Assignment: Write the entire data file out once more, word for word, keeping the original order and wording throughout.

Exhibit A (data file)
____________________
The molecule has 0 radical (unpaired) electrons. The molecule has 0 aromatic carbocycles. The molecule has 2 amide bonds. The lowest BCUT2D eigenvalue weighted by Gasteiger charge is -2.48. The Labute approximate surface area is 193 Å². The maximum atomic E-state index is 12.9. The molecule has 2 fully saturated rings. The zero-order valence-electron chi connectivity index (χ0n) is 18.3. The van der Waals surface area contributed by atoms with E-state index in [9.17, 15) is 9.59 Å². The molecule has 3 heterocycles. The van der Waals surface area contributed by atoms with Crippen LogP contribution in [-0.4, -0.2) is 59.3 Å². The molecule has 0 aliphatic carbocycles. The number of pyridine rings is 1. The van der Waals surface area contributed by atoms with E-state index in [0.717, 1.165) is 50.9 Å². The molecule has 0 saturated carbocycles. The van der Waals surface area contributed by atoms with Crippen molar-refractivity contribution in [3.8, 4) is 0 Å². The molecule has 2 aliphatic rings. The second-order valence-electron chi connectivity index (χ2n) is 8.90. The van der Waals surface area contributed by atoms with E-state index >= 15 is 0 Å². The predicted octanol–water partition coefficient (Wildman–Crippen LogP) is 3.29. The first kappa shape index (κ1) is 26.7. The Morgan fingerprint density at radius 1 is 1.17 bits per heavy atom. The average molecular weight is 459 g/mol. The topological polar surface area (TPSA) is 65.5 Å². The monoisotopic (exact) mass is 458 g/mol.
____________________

The molecule has 0 radical (unpaired) electrons. The molecule has 0 aromatic carbocycles. The molecule has 2 amide bonds. The lowest BCUT2D eigenvalue weighted by Gasteiger charge is -2.48. The Labute approximate surface area is 193 Å². The maximum atomic E-state index is 12.9. The molecule has 2 fully saturated rings. The zero-order valence-electron chi connectivity index (χ0n) is 18.3. The van der Waals surface area contributed by atoms with E-state index in [9.17, 15) is 9.59 Å². The molecule has 3 heterocycles. The van der Waals surface area contributed by atoms with Crippen LogP contribution in [-0.4, -0.2) is 59.3 Å². The molecule has 0 aliphatic carbocycles. The number of pyridine rings is 1. The van der Waals surface area contributed by atoms with E-state index in [0.717, 1.165) is 50.9 Å². The molecule has 0 saturated carbocycles. The van der Waals surface area contributed by atoms with Crippen molar-refractivity contribution in [3.8, 4) is 0 Å². The molecule has 2 aliphatic rings. The second-order valence-electron chi connectivity index (χ2n) is 8.90. The van der Waals surface area contributed by atoms with E-state index >= 15 is 0 Å². The predicted octanol–water partition coefficient (Wildman–Crippen LogP) is 3.29. The first kappa shape index (κ1) is 26.7. The Morgan fingerprint density at radius 1 is 1.17 bits per heavy atom. The average molecular weight is 459 g/mol. The topological polar surface area (TPSA) is 65.5 Å². The monoisotopic (exact) mass is 458 g/mol.